And so it’s only now, seeing all these women directing, that I’m realizing I’d only worked with two women directors before, in my whole career. There’s a real imbalance, and I wasn’t participating in that conversation.”
Matthew Dessem on Spike Jonze’s body of commerical work for Slate:
“Spike Jonze essentially makes two types of commercials. There’s the distraction model, in which a frenetic, unrelated-to-the-product conceit takes over the ad…
Then there are the Spike Jonze ads that would be anti-capitalist if they weren’t ads…
His newest ad for Apple HomePod combines the two forms: it’s a strikingly beautiful short film, in which the Apple HomePod transforms FKA Twigs’ depressing apartment into a rainbow-striped wonderland by choosing exactly the right song at exactly the right time. It also makes owning an Apple HomePod seem supremely depressing and possibly dangerous on an interdimensional level. The conceit of the choreography—Twigs discovers she can expand her world like you’d expand a window on a computer desktop, leaving trails like she’s overloaded the universe’s video card—is as striking as anything Jonze has ever done.”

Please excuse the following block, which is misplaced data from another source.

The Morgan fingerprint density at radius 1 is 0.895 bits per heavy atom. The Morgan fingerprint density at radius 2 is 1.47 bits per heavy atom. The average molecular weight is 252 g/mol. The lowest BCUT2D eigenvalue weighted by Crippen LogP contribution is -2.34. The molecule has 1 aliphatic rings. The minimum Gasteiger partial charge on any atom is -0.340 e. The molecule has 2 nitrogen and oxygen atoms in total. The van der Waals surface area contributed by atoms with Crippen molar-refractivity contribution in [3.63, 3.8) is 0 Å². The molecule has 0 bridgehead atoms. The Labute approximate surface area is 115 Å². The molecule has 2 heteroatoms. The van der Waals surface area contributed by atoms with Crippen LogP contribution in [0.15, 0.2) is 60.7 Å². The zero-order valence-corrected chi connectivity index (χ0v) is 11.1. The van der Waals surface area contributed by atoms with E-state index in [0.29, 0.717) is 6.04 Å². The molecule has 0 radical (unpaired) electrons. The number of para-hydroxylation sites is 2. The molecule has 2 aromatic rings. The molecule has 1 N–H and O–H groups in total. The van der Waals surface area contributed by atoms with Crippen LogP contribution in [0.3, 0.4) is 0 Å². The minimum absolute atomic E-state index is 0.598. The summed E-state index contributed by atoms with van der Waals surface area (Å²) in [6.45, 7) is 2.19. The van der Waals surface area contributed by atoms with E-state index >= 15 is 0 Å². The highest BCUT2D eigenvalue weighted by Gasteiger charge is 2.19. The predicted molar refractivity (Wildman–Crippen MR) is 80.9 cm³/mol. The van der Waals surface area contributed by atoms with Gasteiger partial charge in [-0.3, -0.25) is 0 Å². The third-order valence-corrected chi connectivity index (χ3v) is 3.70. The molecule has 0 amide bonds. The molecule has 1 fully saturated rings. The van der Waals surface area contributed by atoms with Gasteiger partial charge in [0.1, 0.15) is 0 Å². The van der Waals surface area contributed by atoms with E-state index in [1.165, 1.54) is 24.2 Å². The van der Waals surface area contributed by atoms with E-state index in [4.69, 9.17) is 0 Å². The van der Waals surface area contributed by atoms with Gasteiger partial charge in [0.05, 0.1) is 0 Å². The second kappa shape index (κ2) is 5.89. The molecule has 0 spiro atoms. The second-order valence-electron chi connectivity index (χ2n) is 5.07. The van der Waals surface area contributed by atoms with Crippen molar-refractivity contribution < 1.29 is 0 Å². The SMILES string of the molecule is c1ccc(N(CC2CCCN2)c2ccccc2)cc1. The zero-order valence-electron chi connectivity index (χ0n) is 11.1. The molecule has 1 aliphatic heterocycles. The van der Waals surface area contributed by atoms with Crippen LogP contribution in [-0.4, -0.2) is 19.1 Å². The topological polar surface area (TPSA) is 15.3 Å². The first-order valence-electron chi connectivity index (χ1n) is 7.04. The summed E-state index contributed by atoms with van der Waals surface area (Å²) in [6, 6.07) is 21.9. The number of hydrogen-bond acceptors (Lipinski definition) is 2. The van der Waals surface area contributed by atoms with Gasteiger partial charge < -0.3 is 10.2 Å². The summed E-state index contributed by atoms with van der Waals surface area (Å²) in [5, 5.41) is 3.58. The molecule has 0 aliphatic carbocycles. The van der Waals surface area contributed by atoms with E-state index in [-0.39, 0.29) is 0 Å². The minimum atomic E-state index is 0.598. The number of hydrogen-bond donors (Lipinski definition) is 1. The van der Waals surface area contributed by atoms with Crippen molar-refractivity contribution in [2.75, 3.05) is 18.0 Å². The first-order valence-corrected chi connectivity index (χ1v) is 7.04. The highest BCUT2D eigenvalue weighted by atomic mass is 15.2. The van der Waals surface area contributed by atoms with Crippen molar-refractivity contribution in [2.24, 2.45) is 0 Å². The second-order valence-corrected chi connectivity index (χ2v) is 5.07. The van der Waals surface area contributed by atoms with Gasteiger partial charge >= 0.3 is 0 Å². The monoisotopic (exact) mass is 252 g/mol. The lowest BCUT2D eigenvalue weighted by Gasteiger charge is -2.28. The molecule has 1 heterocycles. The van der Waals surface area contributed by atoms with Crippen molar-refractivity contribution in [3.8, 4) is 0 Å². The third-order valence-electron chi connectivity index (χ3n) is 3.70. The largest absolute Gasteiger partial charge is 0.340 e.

Sam Adams on the relationship between the Academy’s taste and Audience interest in the Oscar telecast for Slate: